Now, one credulous journalist told me the other day that telecoms were refusing to speak to the Administration at all, which he presumably parroted from sources like Mitch. That’s funny, because not only did the telecom key to making the program work — Verizon — provide testimony to Congress (which is worth reviewing, because Verizon Associate General Counsel — and former FBI lawyer — Michael Woods pointed to precisely what the dragnet would encompass under Burr’s bill, including VOIP, peer-to-peer, and IP collection), but Senator Feinstein has repeatedly made clear the telecoms have agreed with the President to keep data for two years.
Furthermore, McConnell’s quotation of this line from a (surely highly classified letter) cannot be relied on. Verizon at first refused to retain data before it made its data handshake with the President. So when did this provider send this letter, and does their stance remain the same? Mitch doesn’t say, and given how many other misleading comments he made in his speech, it’s unwise to trust him on this point.
Most curiously, though, look at what they’re refusing to keep. Not phone data! But documents.
Both USA F-ReDux and Burr’s bill only protect messaging contents, not other kinds of content (and Burr’s excludes anything that might be Dialing, Routing Addressing and Signaling data from his definition of content, which is the definition John Bates adopted in 2010 to be able to permit NSA to resume collecting Internet metadata in bulk). Both include remote computing services (cloud services) among the providers envisioned to be included not just under the bill, but under the “Call Detail Record” provision.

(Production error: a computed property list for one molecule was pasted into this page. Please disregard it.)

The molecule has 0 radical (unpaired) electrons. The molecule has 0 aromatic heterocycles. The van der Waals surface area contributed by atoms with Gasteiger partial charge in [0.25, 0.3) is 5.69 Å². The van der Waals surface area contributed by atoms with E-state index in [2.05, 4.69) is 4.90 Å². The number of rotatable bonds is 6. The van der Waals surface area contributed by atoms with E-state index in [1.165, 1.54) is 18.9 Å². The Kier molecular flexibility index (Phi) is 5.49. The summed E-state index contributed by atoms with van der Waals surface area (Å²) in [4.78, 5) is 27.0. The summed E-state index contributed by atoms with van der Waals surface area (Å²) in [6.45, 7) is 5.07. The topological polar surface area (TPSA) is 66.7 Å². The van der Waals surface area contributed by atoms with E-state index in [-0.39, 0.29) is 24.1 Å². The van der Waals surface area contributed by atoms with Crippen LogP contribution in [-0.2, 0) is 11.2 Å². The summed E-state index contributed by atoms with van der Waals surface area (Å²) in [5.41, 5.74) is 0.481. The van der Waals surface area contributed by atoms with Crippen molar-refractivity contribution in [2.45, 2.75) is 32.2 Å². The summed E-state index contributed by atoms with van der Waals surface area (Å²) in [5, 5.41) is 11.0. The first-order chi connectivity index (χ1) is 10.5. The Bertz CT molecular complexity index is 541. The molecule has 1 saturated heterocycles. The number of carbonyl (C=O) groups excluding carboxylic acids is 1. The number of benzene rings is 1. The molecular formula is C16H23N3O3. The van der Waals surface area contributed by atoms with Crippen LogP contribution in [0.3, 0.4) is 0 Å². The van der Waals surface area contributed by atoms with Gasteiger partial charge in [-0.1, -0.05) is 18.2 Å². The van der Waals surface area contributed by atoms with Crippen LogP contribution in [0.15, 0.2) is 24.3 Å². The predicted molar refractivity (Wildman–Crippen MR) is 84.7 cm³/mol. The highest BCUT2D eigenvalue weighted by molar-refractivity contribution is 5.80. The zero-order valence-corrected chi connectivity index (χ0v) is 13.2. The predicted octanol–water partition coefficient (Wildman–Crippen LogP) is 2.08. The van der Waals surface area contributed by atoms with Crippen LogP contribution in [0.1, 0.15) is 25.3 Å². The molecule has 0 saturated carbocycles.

Perhaps there’s some other connotation for this use of the word “documents.” Remember, I think the major target of data retention mandates is Apple, because Jim Comey wants iMessage data that would only be available from their cloud.
But documents? What the hell kind of “Call Detail Records” is Mitch planning on here?
One more thing is remarkable about this. Mitch is suggesting it will take longer for providers to comply with this system than it took them to comply with Protect America Act. Yahoo, for example, challenged its orders and immediately refused to comply on November 8, 2007. Yet, even in spite of challenging that order and appealing, Yahoo started complying with it on May 5, 2008, that same 180-time frame envisioned here. And virtually all of the major providers already have some kind of compliance mechanism in place, either through PRISM (Apple, Google, and Microsoft) or upstream 702 compliance (AT&T and Verizon).
At the end of a must-read article on how the people — whom it names — in charge of the CIA’s drone program are the same people who were in charge of the torture program, the NYT also reveals that Richard Burr joined Mike Rogers pressuring CIA to kill American citizen Mohanad Mahmoud Al Farekh — who recently got captured and charged in the US with material support for terrorism — be drone killed.
The Republican lawmakers, Senator Richard M. Burr of North Carolina and Representative Mike Rogers of Michigan, said during the closed sessions that the administration was being timid, and urged that [Mohanad Mahmoud Al] Farekh be hunted and killed.
Burr is, as he likes to point out, a relative of Aaron Burr, who killed Treasury Secretary Alexander Hamilton in a duel, a detail about which Burr reminded Treasury Secretary Jack Lew last year. It appears the Burr family no longer operates with the faux honor of dueling, but instead sits inside secret closets and demands CIA conduct assassination by remotely piloted drone.
And that’s why NYT’s decision to name names is so notable.